Hindsight is a wonderful thing!
When I received my diagnosis of Crohns Disease June this year, I began to reflect on my history with what I have called ‘tummy trouble’ and latterly ‘IBS’. Now I can call it Crohns Disease, with a dash of IBS!
It was only over the past 4-5 years when I really noticed my general health gradually deteriorating. Now I’ve gone right back as far as I can remember and created a timeline to track significant times and possible clues that were missed.
There are certain times that stand out for me. As a chIld I had been healthy with what I see as normal energy levels. I would be up early, anywhere from 6 in the morning and keep going all day. Then I hit my teen years and everything changed. I remember feeling tired a lot, pain, an ‘upset tum’ and a loss of appetite. Fatigue was a big thing from this point of my life and I often had a nap or slept in late. At 18 I began to suffer from tonsillitis, something I’d never had before. I was treated with penicillin each time which always cured me. All of that could be normal for any teenager with hormones shooting around and the pressures that come with this age, but it sticks in my mind.
What I remember at this stage is my family commenting that whenever we went out, I had to locate the toilet. However this wasn’t just because of my Crohns. I’ve always found time spent with my family stressful, so having a bolt hole was always a priority! I’m also a smoker, a big no no when you have Crohns, so I would find somewhere to smoke too. Around this time my sister was dating her future husband, and had invited all the family to her boyfriends house for tea for the first time. My best behaviour was required! Unfortunately, I felt ill and got very sick, and, not remembering where the toilet was, I rushed to the front window, quickly opened it and vomited violently…..in full view of their neighbours that were taking a Sunday afternoon stroll!! >.<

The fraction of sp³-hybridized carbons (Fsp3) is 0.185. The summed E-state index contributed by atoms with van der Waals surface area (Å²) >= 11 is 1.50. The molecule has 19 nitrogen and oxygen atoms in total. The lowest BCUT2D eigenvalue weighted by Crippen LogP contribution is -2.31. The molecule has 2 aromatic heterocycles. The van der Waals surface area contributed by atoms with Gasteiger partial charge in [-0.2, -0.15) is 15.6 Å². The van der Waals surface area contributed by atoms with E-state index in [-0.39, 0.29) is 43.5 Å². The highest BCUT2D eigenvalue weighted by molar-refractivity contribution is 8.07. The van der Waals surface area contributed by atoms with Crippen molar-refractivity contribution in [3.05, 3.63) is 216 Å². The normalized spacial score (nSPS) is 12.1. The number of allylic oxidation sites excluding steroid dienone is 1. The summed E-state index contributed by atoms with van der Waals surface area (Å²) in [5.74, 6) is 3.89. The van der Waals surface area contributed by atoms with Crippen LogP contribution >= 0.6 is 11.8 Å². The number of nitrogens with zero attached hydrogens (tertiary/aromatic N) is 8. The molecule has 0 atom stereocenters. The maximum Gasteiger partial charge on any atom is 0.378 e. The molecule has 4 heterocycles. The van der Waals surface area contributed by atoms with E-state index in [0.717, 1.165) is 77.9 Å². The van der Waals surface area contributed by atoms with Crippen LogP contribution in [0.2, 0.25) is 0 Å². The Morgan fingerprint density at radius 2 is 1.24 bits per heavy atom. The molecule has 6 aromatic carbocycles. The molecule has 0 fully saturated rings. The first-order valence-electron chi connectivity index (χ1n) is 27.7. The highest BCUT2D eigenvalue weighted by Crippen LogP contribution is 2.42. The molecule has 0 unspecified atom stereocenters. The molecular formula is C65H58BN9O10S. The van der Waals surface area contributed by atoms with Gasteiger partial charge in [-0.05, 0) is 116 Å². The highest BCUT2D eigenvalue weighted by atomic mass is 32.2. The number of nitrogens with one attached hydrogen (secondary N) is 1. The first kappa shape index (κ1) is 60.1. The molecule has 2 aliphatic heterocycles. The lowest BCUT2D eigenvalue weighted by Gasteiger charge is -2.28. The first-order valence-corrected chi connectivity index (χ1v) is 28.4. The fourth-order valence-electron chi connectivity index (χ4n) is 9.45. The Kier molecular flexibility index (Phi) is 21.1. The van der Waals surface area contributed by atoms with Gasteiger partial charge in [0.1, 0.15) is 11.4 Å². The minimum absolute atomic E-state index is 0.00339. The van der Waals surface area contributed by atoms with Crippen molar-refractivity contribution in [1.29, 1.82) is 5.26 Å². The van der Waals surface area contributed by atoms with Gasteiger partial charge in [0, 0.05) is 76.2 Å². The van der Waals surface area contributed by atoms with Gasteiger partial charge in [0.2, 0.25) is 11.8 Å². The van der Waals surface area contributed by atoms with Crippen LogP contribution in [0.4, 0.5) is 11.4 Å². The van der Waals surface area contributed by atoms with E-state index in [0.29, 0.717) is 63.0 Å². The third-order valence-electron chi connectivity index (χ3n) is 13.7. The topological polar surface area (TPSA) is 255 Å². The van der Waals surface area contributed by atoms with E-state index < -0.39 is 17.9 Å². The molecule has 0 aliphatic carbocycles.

In my twenties tonsillitis became almost a monthly event, and it was more severe as they quickly turned septic and I could be out of action for up to a week. Not good for my work or social life! By the age of 27 the doctors finally agreed that it would be ok to have them removed. Though this stopped tonsillitis my tummy problems increased. I remember driving to Spain for a camping holiday with my husband. He had made the journey many times solo and was hoping to beat his time record by having a second driver, i.e. Me! Wrong! I had to stop at every alternate service station to go to the toilet. This became increasingly difficult as we travelled through France and the toilets evolved into a shower base with a hole in the middle. Not feeling confident of my aim, a choice had to be made whether to hold on or squat, dependant upon urgency. Needless to say we didnt beat his time record for the journey and when we reached our campsite I spent the first week sleeping..a lot! I slept 10 or 12 hours at night and again under the parasol for another 3 or 4 hours in the afternoon, not what he’d expected!
When we began to live together, I recall him saying that he’d hear my tummy grumbling and rumbling in the night and that it sounded like ‘French plumbing’. A noisy, gurgling stomach has been a regular feature of my Crohns. He then found an article in a magazine about IBS which seemed to fit with my symptoms and my GP agreed, that that’s what I had. From then on I focused on improving my physical and mental wellbeing and tried to eat a better diet, manage my stress better and to exercise more.